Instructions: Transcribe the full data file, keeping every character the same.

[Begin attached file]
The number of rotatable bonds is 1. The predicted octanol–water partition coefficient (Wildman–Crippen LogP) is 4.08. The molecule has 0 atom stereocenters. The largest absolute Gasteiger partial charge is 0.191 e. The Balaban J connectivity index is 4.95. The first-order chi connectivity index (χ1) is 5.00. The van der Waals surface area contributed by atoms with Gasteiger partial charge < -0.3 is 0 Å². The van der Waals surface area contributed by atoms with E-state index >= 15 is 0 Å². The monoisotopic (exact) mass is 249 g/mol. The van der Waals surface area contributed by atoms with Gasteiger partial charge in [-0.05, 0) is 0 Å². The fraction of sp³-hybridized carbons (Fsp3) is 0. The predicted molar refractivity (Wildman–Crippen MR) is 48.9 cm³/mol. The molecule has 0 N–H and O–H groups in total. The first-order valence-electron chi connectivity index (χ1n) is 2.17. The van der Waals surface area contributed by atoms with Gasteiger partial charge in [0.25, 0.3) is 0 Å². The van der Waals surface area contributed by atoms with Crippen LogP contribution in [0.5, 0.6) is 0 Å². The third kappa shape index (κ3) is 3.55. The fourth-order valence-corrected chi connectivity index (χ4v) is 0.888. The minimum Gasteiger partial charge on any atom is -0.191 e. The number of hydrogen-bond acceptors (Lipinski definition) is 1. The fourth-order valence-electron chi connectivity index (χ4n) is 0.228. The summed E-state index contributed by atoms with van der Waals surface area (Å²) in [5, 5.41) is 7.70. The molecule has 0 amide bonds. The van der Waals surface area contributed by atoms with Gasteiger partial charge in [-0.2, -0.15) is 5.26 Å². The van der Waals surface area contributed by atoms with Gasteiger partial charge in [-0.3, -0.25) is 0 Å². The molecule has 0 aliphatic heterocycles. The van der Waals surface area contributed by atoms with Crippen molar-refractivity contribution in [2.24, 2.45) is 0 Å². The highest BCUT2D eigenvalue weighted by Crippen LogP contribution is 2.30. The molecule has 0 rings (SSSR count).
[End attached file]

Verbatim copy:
The number of rotatable bonds is 1. The predicted octanol–water partition coefficient (Wildman–Crippen LogP) is 4.08. The molecule has 0 atom stereocenters. The largest absolute Gasteiger partial charge is 0.191 e. The Balaban J connectivity index is 4.95. The first-order chi connectivity index (χ1) is 5.00. The van der Waals surface area contributed by atoms with Gasteiger partial charge < -0.3 is 0 Å². The van der Waals surface area contributed by atoms with E-state index >= 15 is 0 Å². The monoisotopic (exact) mass is 249 g/mol. The van der Waals surface area contributed by atoms with Gasteiger partial charge in [-0.05, 0) is 0 Å². The fraction of sp³-hybridized carbons (Fsp3) is 0. The predicted molar refractivity (Wildman–Crippen MR) is 48.9 cm³/mol. The molecule has 0 N–H and O–H groups in total. The first-order valence-electron chi connectivity index (χ1n) is 2.17. The van der Waals surface area contributed by atoms with Gasteiger partial charge in [0.25, 0.3) is 0 Å². The van der Waals surface area contributed by atoms with Crippen LogP contribution in [0.5, 0.6) is 0 Å². The third kappa shape index (κ3) is 3.55. The fourth-order valence-corrected chi connectivity index (χ4v) is 0.888. The minimum Gasteiger partial charge on any atom is -0.191 e. The number of hydrogen-bond acceptors (Lipinski definition) is 1. The fourth-order valence-electron chi connectivity index (χ4n) is 0.228. The summed E-state index contributed by atoms with van der Waals surface area (Å²) in [5, 5.41) is 7.70. The molecule has 0 amide bonds. The van der Waals surface area contributed by atoms with Gasteiger partial charge in [-0.2, -0.15) is 5.26 Å². The van der Waals surface area contributed by atoms with Gasteiger partial charge in [-0.3, -0.25) is 0 Å². The molecule has 0 aliphatic heterocycles. The van der Waals surface area contributed by atoms with Crippen molar-refractivity contribution in [2.24, 2.45) is 0 Å². The highest BCUT2D eigenvalue weighted by Crippen LogP contribution is 2.30. The molecule has 0 rings (SSSR count).